- Date : 08/10/2021
- Read: 5 mins
Here are the potential red flags you need to look out for when evaluating a stock for investment.
Investing in the stock market is as much an art as it is a science. Stock market investing for beginners can be confusing, with a barrage of overwhelming information from various sources. Many beginners try to get onto investing trends and ride the wave. While they could make money in the short run, this is purely based on luck, and it can turn out to be an expensive way to learn a tough lesson if you end up investing in a bad stock.
Fundamental, unbiased analysis of a business, risk-reward assessment, and periodic monitoring are some of the tools you can use to identify a bad stock - or get out of one. Read on for a beginner’s guide to stock market trading.
1. High debt-to-equity ratio
Businesses borrow money for a variety of reasons, and just like everyone else, they have to pay interest on that money. Companies that have a high amount of debt can end up losing a significant portion of their revenue servicing this debt, which directly impacts profitability.
If revenues decline during unpredictable times or a market downturn, it could jeopardise the entire business, and the stock prices could come tumbling. Checking a company’s debt-to-equity (D/E) ratio is one of the primary stock market tips for beginners. Companies that have a D/E ratio higher than 1 are considered very risky and should be avoided. Ideally, you should invest in businesses that have a D/E ratio below 0.5. Low debt on the balance sheet denotes greater creditworthiness and lower risk.
2. Low return on capital employed
Building upon the point mentioned above, low debt or high equity capital in itself cannot be a determinant. Investors also need to see how the business is utilising the capital. For example, assume Company X has raised Rs 200 crore capital and generates a profit of 9%, and Company Z has raised Rs 500 crore capital and generates a profit of 12%. On the face of it, it may seem as if Company Z is generating more profits, but when you assess gains basis the capital employed, Company X is doing much better.
On the other hand, a high return on capital employed (ROCE) indicates the management is judicious and is able to make maximum use of capital. However, when comparing businesses, always do so within the same industry and over a period of at least 3-5 years to get a better picture.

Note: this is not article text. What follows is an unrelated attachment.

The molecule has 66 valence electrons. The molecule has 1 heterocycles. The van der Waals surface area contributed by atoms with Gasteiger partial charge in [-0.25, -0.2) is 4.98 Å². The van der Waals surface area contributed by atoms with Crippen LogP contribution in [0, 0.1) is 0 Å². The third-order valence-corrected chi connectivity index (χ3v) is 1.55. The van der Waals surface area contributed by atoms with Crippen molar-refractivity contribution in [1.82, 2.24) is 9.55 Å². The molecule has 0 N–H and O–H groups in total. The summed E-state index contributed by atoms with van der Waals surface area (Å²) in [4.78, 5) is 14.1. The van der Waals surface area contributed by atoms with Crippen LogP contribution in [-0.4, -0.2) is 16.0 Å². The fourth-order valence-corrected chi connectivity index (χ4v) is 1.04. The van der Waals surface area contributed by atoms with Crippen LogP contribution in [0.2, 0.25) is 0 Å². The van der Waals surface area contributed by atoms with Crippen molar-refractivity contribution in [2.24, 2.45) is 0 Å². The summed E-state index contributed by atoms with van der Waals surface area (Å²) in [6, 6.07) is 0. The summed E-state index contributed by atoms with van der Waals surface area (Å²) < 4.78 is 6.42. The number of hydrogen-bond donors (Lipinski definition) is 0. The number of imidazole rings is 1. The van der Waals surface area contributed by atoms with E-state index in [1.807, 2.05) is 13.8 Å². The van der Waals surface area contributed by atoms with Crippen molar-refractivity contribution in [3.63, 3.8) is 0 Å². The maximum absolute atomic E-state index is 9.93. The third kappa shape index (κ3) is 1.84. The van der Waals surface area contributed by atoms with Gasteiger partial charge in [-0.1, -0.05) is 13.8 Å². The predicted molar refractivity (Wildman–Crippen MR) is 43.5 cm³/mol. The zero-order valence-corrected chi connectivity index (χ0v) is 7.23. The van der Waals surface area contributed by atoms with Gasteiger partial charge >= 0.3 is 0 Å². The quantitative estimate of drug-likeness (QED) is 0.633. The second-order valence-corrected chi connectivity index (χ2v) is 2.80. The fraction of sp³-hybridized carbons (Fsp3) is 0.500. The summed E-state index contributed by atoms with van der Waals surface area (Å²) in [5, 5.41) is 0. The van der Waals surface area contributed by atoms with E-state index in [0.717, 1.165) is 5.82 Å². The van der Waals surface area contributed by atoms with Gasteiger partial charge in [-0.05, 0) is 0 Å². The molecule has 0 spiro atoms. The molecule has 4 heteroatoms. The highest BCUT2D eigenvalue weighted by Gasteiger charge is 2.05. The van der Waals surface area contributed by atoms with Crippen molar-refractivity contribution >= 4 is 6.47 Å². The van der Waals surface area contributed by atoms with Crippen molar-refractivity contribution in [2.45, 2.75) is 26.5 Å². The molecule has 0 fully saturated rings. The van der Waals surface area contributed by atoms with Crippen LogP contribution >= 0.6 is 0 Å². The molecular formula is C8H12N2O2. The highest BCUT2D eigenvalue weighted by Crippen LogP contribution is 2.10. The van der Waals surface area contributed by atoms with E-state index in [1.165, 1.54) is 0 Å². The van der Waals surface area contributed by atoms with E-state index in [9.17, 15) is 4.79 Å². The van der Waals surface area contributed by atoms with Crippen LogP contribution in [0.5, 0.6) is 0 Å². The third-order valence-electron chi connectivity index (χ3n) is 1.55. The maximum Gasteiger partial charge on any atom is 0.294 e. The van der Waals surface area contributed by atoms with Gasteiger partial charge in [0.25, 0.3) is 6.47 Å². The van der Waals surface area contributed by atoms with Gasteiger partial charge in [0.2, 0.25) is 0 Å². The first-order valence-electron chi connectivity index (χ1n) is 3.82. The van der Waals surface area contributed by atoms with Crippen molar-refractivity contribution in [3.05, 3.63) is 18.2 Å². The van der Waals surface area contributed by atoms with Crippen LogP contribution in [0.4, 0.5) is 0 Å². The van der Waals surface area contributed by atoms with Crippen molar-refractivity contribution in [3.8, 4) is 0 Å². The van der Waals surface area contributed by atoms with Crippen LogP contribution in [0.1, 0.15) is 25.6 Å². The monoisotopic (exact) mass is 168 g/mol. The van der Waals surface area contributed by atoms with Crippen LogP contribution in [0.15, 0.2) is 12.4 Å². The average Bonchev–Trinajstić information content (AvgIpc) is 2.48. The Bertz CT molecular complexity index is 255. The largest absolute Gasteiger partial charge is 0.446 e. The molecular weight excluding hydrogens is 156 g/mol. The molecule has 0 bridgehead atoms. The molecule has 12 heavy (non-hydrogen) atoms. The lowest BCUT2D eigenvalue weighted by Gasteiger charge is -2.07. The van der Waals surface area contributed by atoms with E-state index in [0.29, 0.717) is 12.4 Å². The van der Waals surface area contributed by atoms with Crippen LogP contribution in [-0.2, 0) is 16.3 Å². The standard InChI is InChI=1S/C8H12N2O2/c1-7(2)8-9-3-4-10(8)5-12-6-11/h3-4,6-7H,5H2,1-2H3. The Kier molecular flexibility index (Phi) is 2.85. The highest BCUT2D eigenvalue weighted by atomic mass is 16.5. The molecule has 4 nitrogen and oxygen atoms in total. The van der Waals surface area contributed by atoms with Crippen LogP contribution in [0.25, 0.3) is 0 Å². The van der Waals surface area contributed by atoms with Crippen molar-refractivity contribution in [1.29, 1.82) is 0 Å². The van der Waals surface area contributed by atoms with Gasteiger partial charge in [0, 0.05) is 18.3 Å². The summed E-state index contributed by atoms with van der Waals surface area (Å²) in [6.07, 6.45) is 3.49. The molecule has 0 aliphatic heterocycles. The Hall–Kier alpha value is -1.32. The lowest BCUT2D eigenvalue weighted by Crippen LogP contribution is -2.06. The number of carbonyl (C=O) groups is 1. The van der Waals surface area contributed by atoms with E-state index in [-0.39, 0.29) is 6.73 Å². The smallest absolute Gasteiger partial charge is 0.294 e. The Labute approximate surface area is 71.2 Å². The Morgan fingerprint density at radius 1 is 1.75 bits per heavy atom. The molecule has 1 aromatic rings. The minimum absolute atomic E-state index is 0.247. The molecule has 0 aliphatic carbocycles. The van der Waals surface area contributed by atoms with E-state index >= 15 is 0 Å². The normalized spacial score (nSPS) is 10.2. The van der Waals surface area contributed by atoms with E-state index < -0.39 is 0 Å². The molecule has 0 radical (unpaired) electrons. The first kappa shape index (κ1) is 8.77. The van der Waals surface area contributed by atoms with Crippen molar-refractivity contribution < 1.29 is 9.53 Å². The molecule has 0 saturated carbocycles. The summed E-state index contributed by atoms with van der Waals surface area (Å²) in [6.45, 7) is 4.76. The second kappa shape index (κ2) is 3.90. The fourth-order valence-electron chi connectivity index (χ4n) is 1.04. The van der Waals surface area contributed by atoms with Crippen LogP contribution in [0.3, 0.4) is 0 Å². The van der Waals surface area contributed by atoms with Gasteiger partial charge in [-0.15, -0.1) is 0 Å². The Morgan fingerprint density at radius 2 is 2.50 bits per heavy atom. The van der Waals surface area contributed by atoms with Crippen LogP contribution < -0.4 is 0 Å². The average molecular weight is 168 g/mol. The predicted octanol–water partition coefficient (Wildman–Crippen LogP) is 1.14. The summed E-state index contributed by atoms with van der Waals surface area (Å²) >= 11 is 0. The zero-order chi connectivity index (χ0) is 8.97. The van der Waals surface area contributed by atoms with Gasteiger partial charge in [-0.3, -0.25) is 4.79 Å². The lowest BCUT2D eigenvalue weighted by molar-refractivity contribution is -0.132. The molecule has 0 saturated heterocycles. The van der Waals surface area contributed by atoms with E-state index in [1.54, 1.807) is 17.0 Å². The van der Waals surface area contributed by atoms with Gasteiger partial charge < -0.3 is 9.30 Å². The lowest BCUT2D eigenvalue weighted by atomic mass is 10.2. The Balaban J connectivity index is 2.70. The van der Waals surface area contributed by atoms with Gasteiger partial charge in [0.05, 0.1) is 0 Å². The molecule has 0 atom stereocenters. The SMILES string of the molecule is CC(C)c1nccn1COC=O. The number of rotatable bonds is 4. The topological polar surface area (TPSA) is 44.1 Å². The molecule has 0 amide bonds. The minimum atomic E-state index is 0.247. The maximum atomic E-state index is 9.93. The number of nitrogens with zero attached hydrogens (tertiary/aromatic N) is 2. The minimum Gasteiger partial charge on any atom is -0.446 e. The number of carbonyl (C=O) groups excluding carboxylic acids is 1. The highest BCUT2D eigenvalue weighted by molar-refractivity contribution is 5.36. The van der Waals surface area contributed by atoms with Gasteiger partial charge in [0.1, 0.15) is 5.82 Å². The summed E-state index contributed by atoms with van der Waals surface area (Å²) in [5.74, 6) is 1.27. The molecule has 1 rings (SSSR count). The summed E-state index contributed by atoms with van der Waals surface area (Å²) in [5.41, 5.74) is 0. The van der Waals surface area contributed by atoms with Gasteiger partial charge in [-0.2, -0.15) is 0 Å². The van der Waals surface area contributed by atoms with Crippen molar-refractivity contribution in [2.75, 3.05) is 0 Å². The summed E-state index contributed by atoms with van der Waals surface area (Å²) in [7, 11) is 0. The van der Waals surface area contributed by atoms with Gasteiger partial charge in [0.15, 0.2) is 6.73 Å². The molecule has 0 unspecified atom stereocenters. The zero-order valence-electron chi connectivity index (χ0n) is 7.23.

3. Profitability and sales growth
While the past performance of the business is an important consideration, your investment should be driven by what promise the stock holds for the future. Sales and profit growth is an indicator of improving business efficiency and competitiveness.
An essential tactic of investing in stocks for beginners is to assess the year-on-year growth of the business. Avoid stocks that have been unable to scale up over the last 3-5 years or even businesses that show growth in sales but not overall profitability. Be careful about risk on the other end of the spectrum as well - a business that shows unusual profits not justified by business activity or market changes should also be investigated thoroughly.
4. Suspicious promoter activity
Promoters are usually the largest shareholders of the company and obviously clued into every single thing that happens behind closed doors. Promoters’ activity on their own stock can give a fair idea of how they perceive things to change. There have been many instances of insider trading and stock manipulation that makes the promoters rich at the cost of unsuspecting investors.
Investors need to be wary of ‘pump and dump’ stocks, where promoters or large investors try to hype stock prices by circulating false or misleading ‘positive’ information that triggers a buy from investors to later dump their own stock at inflated prices and jump ship. Conversely, an increase in promoter shareholding is usually a good sign. The promoters think that the stock is undervalued and feel that putting money where their mouth is would pay better dividends.
5. (Mis)management issues
The management team is responsible for running the business and creating shareholder value. Investors should keep a keen eye on what the management does rather than what the management says. Straying away from business core competencies, overpaying for assets, increase in salary not justified by business growth, large-scale lay-offs, regulatory issues, undermining opinions of shareholders, etc., are some indications that could save you from investing in a bad stock.
It is important to know who is running the business you have invested in. Frequent changes in the top management is an indication that things may not be going well. There are examples of many CEOs of blue-chip giants whose words, actions, or incompetence has eroded shareholder value despite the business demonstrating sound fundamentals.
6. Red flags in footnotes
The very first piece of advice on how to invest in stock market for beginners emphasises on going through the financial report of the business. Everything regarding the company’s performance is laid out in black and white. However, many businesses try to window-dress their performance, which can be missed by a novice.
As the old saying goes, ‘The devil is in the details’. The footnotes of financial statements should clarify all the fine print - the accounting method used, details of the debt, ESOPs, legal issues, and more. A switch between accounting methodology, inaccurate revenue reporting, unusually higher legal fees, etc., are red flags to look out for.
Some companies are also known to use legal jargon and technical terms in the footnotes to confuse investors. If you feel there’s more than what meets the eye, you are better off looking at some other stock to invest your hard-earned money.